Security Advisor

Cross Certification Trusts

Windows Server 2003 provides a way to implement trusts among Certification Authority hierarchies selectively. Here’s how it works.

Today, it’s possible to merge business resources among partners. We realize that we can’t stand alone, that we must work together to be competitive. We create extranets to buy and sell products and to partner on projects. We provide access to our stuff; they provide access to theirs. Our networks can become tangled hubs of interconnectivity. Then suddenly, bittersweet success or abject failure descends and they’re gone. Off chasing another dream, or banished from our strongholds because of something they said or did. Like ex-lovers, we can barely speak, and yet there is this infrastructure to separate, boundaries to rebuild.

What’s that mean? Never enter into any relationship without a plan for separation. Never plan any connections without planning extraction too. Choose technologies that make it easier to do so. And for those of us who sing the virtues of products and tell you how to make them work, we must also tell you how to disengage them.

There’s one new technology that just seems like it was built to do that. It can help you create a trust relationship between two organizations and then ease your job when they need to separate. It’s called cross certification and it’s available with Windows Server 2003 Certification Authority (CA) hierarchies.

CA Hierarchies
It’s become so easy to implement a Public Key Infrastructure (PKI) that many have done so. Certificates are now being issued for smart cards, IPSec authentication, EFS, SSL and other purposes. Part of the process, whether you’ve realized it or not, was creating a CA hierarchy. CAs issue certificates. A CA hierarchy is a collection of CAs whose authorization extends back to a common root.

While you might argue that one CA can’t a hierarchy make, for the purposes of this article, and an explanation of cross certification, a single CA is a hierarchy. Hierarchies are cross certified, and you can do that even if only one CA exists on each side of the proposed trust relationship.

In the next simplest implementation, a CA hierarchy consists of a root (the first CA installed) and one subordinate CA. The root CA produces and signs its own certificate, but the subordinate CA gets its CA certificate—its authority—from the root CA. If anyone agrees to trust the root CA, it’s the same as saying they’ll trust any certificates from the subordinate CA as well. A CA hierarchy, however, can and often does contain multiple levels and many CAs. This way CA hierarchies can be scaled, work well over large geographical distances, and/or split the responsibility for different certificate types over many computers and thus pockets of administrative authority. Still, though, the equation remains basically the same: If you trust the root CA, you trust all certificates that every CA in its hierarchy issues. There are exceptions to this rule, and we’ll address them a little later.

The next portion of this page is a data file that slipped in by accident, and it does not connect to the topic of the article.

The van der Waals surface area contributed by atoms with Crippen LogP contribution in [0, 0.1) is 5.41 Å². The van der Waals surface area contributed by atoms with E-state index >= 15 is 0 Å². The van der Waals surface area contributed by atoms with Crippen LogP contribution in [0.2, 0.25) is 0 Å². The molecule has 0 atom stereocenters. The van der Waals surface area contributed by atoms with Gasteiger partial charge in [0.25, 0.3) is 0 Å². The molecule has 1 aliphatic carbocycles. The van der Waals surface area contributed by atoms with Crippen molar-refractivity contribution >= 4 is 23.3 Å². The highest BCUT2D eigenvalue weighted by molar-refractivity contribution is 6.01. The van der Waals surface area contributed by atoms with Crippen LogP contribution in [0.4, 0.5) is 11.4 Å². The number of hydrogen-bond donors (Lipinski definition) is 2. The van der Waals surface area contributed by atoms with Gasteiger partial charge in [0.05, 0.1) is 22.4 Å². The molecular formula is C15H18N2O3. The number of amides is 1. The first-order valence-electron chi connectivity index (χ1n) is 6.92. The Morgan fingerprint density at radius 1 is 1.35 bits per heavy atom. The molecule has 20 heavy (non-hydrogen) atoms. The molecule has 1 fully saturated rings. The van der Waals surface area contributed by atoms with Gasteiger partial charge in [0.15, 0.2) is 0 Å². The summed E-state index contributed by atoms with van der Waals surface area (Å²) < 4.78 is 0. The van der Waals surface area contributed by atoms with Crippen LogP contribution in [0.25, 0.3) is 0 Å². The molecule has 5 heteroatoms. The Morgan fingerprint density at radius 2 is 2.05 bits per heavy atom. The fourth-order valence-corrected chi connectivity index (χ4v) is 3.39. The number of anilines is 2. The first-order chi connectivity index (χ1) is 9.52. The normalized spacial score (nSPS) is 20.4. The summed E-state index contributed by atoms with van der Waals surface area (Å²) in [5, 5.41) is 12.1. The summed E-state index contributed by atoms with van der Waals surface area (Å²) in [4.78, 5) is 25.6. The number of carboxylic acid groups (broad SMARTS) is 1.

In talking about hierarchies and trusts, I’ll use the fictitious companies Peach Weaver and Star Fruit. Figure 1 shows Peach Weaver’s three-level hierarchy. Note that in the figure, the root CA issues CA certificates for the CAs located in London and New York. These CAs—the intermediary CAs—issue CA certificates for the bottom layer, which are the issuing CAs. The Issuing CAs issue the smart card, EFS and IPSec certificates for the Peach Weaver employees and computers.

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Figure 1. A three-tiered Certification Authority hierarchy for sample company Peach Weaver.

Hierarchies are a good thing. You can establish trust in any of the certificates issued by any of the CAs anywhere in the world as long as you trust the root CA. You indicate that trust by placing a copy of the root CA certificate in the Trusted Root Certification Authority certificate store of the computer. Using Active Directory and a properly configured CA hierarchy, smart card certificates issued by the CA in London can be used to log onto computers in New York and vice-versa.

After setting up the hierarchy, you can delegate responsibility for maintenance of the CAs and the certificates they issue to trusted individuals throughout your organization. Or you can maintain centralized control. You can protect the root CA by taking it offline and locking it in a vault.

Removing a Portion of the Hierarchy
You can remove part of the trust, if necessary, by removing a CA from the lowest level or by removing one in the second layer and therefore removing trust from several CAs. The certificates they’ve issued can be revoked and the authority to issue new ones removed, but the rest of the CA infrastructure remains intact.

For example, if the London operations of Peach Weaver were sold, the London portion of the hierarchy could be removed. In the process, the certificates it issued would be revoked, as would be the CA certificates. Figure 2 illustrates this option. In the figure, the London intermediary CA and its portion of the hierarchy are removed after all the certificates they've issued have been revoked. No new certificates can be issued by the London CAs. Old smart cards issued by the London CA won’t work in New York or anywhere else.

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Figure 2. The resulting CA hierarchy if the London portion of the hierarchy is removed.

Cross Certification
If Peach Weaver purchases another company, trust can be established by creating a new wing of the CA hierarchy. But what if that company already has a hierarchy? Or what if the relationship isn’t meant to subsume one company in another? What if the relationship is a partnership, some kind of mini-merger or association for the purposes of a project? In this case, the partner should have its own CA hierarchy, if it doesn’t already. What then?